Painted in tempera (the primary panel painting medium of the period) and gold on wood, it features a majestic Virgin being caressed on the cheek by her Child, flanked by St. Peter, the Archangel Gabriel, the Archangel Michael and St. Paul. The physical and psychological naturalism of the figures in the Bologna Polyptych highlight just how much Giotto's realism contrasts with the traditional stylization of Byzantine Christian art.
Like Giotto himself, whilst aspects of the Bologna Polyptych are known, many others are the subject of controversy. The chiaroscuro contrast of the drapery and the plasticity of the figures in the Bologna Polyptych show traces of the later, more mature style of Giotto. Dated between 1330-1334, the painting features Giotto’s signature on the step of the throne of the Virgin Mary. However the Bologna Polyptych is not the work of his own hand, it is an assemblage produced by members of the large workshop under his training, probably following his designs. Prominent pupils included Florentine artists Masodi Banco and Taddeo Gaddi, the works of whom explore Giotto’s three dimensional realism.
As an apprentice Giotto worked closely with his master Cimabue, together they worked on the ceiling of the Church of St. Francis in Assisi, portraying scenes from the saint's life. However, although Giotto looked to Cimabue and other Medieval masters for cues on subject matter and location in his frescos, he led the movement away from the flowing unrealistic figures in Medieval works instead introducing religious paintings featuring real people with real emotions in vibrant three dimensionality. Giotto’s Christ Child in the Bologna Polytych is a key example, featuring the chubby constitution of a real infant, reaching for his mother’s face and kicking his legs as a real infant would do.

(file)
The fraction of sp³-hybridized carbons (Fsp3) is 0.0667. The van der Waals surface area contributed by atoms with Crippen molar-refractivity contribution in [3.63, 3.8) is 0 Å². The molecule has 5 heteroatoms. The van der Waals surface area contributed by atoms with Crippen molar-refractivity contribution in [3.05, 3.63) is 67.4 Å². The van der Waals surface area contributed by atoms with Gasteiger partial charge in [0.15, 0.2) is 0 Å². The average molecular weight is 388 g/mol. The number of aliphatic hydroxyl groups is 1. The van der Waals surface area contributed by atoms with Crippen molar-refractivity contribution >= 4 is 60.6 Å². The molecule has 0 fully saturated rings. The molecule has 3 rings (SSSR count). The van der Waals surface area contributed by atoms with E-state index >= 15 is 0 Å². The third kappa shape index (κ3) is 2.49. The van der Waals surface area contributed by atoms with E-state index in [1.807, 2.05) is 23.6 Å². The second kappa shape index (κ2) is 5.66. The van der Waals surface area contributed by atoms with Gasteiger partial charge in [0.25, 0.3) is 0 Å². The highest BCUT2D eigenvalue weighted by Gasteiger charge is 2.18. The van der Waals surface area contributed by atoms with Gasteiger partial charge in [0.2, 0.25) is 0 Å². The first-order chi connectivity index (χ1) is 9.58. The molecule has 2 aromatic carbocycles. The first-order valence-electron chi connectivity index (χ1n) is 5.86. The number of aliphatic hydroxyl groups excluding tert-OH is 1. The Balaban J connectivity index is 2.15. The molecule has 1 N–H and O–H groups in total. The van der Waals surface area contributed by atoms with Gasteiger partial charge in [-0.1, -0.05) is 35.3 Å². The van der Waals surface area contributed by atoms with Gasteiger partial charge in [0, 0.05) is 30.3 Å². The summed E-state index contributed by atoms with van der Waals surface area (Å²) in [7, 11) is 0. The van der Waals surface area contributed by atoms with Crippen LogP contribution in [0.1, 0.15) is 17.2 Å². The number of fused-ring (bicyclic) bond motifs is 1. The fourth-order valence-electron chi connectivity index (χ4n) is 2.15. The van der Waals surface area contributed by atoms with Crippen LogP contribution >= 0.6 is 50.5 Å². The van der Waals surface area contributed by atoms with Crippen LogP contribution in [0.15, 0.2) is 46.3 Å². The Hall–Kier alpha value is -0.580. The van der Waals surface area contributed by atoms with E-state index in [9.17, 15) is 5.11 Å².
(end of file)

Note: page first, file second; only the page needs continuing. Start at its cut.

Painter and art historian, Giampietro Zanotti was the first to describe the Bologna Polyptych in 1732 when found in the small church of Santa Maria degli Angeli in Bologna. He attributed the client as Gerra Pepoli, whose family ruled Bologna in the first half of the 14th century, however the client was actually Bertrando del Poggetto who commissioned Giotto between 1330-1334 for the alter-piece for the private chamber of Pope John XXII within the Palazzo-Castello of Porta Galliera in Bologna.
Now housed in the Pinacoteca Nazionale di Bologna, Giotto's Bologna Polyptych represents the key elements and genius of the artist renowned for leading the redirection of arts away from medieval stylization towards Renaissance naturalism. Or as painter, architect and art historian Giorgio Vasari puts it, Giotto "made a decisive break with the... Byzantine style and brought to life the great art of painting as we know it today, introducing the technique of drawing accurately from life."